You are at a point where you have a new baby or an older child, you have tried sleep coaching, are in the middle of sleep coaching, or have not done sleep coaching, your little one is sick or teething, or because you are a parent juggling a thousand things at once and you are EXHAUSTED!!
Exhaustion happens to if not all, most, parents in in their lifetime of raising young children. It seems that most emphasis is on getting kids to sleep well and not a lot of information for the parents who are also suffering from the lack of sleep. It has probably been a long time, even longer than you think, since you have had a full, uninterrupted, blissful, sleep. So, you are exhausted and sleep deprived, now what?!?
Exhaustion or Post-Partum Fatigue can affect every aspect of your life from your health all the way to your work, your post baby recovery if your little one is a newborn, and how you can function overall in your day. With frequent night wakings parents are unable to enter restorative sleep cycles throughout the night because of interruptions. Some common symptoms or results of sleep deprivation include:
Easily frustrated by daily tasks
Negative thoughts about yourself, your baby, or in general
All of the above symptoms can really impact your life and make it difficult to get through the day. These symptoms can be accentuated when more than one little one or other life events are taking place that the same time.
** If you are having a hard time or are frequently experiencing saddened moods, hallucinations, or negative thoughts please speak with your public health nurse, physician, or counsellor to get guidance and resources on how to more effectively work on your situation. This is very common and you are not alone.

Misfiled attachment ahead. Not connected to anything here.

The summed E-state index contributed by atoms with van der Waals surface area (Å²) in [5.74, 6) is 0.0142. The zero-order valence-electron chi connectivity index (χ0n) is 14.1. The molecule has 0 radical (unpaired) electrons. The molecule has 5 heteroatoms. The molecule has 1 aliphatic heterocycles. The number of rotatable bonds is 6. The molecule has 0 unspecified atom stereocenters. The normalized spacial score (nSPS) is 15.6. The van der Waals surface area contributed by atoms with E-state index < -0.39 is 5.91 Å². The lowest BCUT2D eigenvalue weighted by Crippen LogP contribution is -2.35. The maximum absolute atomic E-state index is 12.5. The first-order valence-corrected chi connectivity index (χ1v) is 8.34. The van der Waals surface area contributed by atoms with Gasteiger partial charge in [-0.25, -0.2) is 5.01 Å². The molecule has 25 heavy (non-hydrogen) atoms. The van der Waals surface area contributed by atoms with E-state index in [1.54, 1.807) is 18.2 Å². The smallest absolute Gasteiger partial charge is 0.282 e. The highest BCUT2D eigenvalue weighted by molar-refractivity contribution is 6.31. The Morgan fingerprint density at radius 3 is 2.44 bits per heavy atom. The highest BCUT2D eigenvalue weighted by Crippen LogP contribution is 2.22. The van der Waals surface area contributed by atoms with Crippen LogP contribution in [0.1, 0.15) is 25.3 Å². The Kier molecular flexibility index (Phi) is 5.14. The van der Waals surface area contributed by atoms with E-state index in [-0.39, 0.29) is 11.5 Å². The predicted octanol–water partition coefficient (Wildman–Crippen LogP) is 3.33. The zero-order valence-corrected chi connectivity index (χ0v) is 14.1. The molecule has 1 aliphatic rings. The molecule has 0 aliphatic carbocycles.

“Momsomnia” is a term that was developed by Marcie & Sandy Jones that describes when you finally get a chance to sleep you can’t because you “just know” that the baby, or the doorbell or the phone, is going to wake you up again as soon as you fall asleep or get comfortable. I know I have been here before and it is a very frustrating feeling and can make sleep deprivation even worse! This anxiety about how much sleep you are not getting can actually make it even harder to fall asleep.
Tips for helping you fall asleep as well as improving sleep
1. The number one thing that I can’t stress enough is SUPPORT! You know all of those neighbors, family, friends, co-workers or babysitter who told you that if you needed anything to just ask…now is the time to ask! It is manageable to deal day to day with minor sleep deprivation and so it is key to let those around you hang out with your little one so you can catch a nap every once in a while. Being able to nap, sleep in, or go to bed early on occasion can help you get some of that sleep you have been needing.
As you may have heard before “sleep when baby sleeps!” This is so true but as a mother myself I also understand how this time is magical because you have a quiet moment in your day and you don’t want to just sleep it away. If you can even once a week try and nap when your child does. It really will help you in the long run. If you can’t nap at this time because you have many other things to get done around the house then again..USE YOUR SUPPORT! Having somebody bring you dinner, help you with laundry, or pick up some groceries when they go can help take some of the load off of your plate.
2. When you do have a chance to be off duty then actually be off duty. More often than not when somebody is finally there to help with your child instead of going and having some you time and relaxing you may tend to stick around to make sure everything is ok. This is the time you need to rest and take a moment for yourself.
3. On days you decide to nap when you can, turn off all phones! You can check your messages when you wake up.